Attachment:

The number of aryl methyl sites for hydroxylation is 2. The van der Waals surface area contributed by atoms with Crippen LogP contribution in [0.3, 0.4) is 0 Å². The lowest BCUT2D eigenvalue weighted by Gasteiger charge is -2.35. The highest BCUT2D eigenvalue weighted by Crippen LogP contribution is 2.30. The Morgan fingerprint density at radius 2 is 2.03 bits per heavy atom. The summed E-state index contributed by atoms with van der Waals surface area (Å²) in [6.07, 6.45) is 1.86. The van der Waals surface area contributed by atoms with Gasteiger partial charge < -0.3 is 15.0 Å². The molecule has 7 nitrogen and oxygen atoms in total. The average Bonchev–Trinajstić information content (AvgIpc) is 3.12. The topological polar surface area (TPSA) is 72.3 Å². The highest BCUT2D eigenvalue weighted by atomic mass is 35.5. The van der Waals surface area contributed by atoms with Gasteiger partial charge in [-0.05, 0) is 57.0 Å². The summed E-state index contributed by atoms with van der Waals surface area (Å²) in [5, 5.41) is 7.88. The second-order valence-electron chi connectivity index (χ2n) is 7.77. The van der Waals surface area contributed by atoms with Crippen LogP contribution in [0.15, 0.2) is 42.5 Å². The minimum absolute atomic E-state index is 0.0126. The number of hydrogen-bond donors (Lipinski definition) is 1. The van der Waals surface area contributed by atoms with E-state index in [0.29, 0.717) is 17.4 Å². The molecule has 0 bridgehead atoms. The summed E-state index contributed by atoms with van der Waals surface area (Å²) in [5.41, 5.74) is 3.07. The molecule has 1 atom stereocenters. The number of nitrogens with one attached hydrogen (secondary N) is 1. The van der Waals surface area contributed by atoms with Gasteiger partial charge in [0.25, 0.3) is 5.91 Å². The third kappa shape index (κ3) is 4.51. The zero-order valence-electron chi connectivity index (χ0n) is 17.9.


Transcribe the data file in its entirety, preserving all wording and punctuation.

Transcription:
The number of aryl methyl sites for hydroxylation is 2. The van der Waals surface area contributed by atoms with Crippen LogP contribution in [0.3, 0.4) is 0 Å². The lowest BCUT2D eigenvalue weighted by Gasteiger charge is -2.35. The highest BCUT2D eigenvalue weighted by Crippen LogP contribution is 2.30. The Morgan fingerprint density at radius 2 is 2.03 bits per heavy atom. The summed E-state index contributed by atoms with van der Waals surface area (Å²) in [6.07, 6.45) is 1.86. The van der Waals surface area contributed by atoms with Gasteiger partial charge < -0.3 is 15.0 Å². The molecule has 7 nitrogen and oxygen atoms in total. The average Bonchev–Trinajstić information content (AvgIpc) is 3.12. The topological polar surface area (TPSA) is 72.3 Å². The highest BCUT2D eigenvalue weighted by atomic mass is 35.5. The van der Waals surface area contributed by atoms with Gasteiger partial charge in [-0.05, 0) is 57.0 Å². The summed E-state index contributed by atoms with van der Waals surface area (Å²) in [5, 5.41) is 7.88. The second-order valence-electron chi connectivity index (χ2n) is 7.77. The van der Waals surface area contributed by atoms with Crippen LogP contribution in [0.15, 0.2) is 42.5 Å². The minimum absolute atomic E-state index is 0.0126. The number of hydrogen-bond donors (Lipinski definition) is 1. The van der Waals surface area contributed by atoms with E-state index in [0.29, 0.717) is 17.4 Å². The molecule has 0 bridgehead atoms. The summed E-state index contributed by atoms with van der Waals surface area (Å²) in [5.41, 5.74) is 3.07. The molecule has 1 atom stereocenters. The number of nitrogens with one attached hydrogen (secondary N) is 1. The van der Waals surface area contributed by atoms with Gasteiger partial charge in [0.25, 0.3) is 5.91 Å². The third kappa shape index (κ3) is 4.51. The zero-order valence-electron chi connectivity index (χ0n) is 17.9.